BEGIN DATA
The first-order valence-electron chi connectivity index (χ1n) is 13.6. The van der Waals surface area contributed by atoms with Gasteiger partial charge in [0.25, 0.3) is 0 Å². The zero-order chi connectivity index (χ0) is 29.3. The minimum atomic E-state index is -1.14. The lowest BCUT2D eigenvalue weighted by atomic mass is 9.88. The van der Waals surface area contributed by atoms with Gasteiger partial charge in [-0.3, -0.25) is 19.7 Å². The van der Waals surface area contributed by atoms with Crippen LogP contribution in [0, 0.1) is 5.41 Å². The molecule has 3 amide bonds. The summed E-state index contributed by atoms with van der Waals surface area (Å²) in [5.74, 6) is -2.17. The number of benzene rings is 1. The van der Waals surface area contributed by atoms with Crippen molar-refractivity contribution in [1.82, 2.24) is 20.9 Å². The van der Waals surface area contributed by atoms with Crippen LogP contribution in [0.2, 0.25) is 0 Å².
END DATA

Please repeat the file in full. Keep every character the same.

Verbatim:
The first-order valence-electron chi connectivity index (χ1n) is 13.6. The van der Waals surface area contributed by atoms with Gasteiger partial charge in [0.25, 0.3) is 0 Å². The zero-order chi connectivity index (χ0) is 29.3. The minimum atomic E-state index is -1.14. The lowest BCUT2D eigenvalue weighted by atomic mass is 9.88. The van der Waals surface area contributed by atoms with Gasteiger partial charge in [-0.3, -0.25) is 19.7 Å². The van der Waals surface area contributed by atoms with Crippen LogP contribution in [0, 0.1) is 5.41 Å². The molecule has 3 amide bonds. The summed E-state index contributed by atoms with van der Waals surface area (Å²) in [5.74, 6) is -2.17. The number of benzene rings is 1. The van der Waals surface area contributed by atoms with Crippen molar-refractivity contribution in [1.82, 2.24) is 20.9 Å². The van der Waals surface area contributed by atoms with Crippen LogP contribution in [0.2, 0.25) is 0 Å².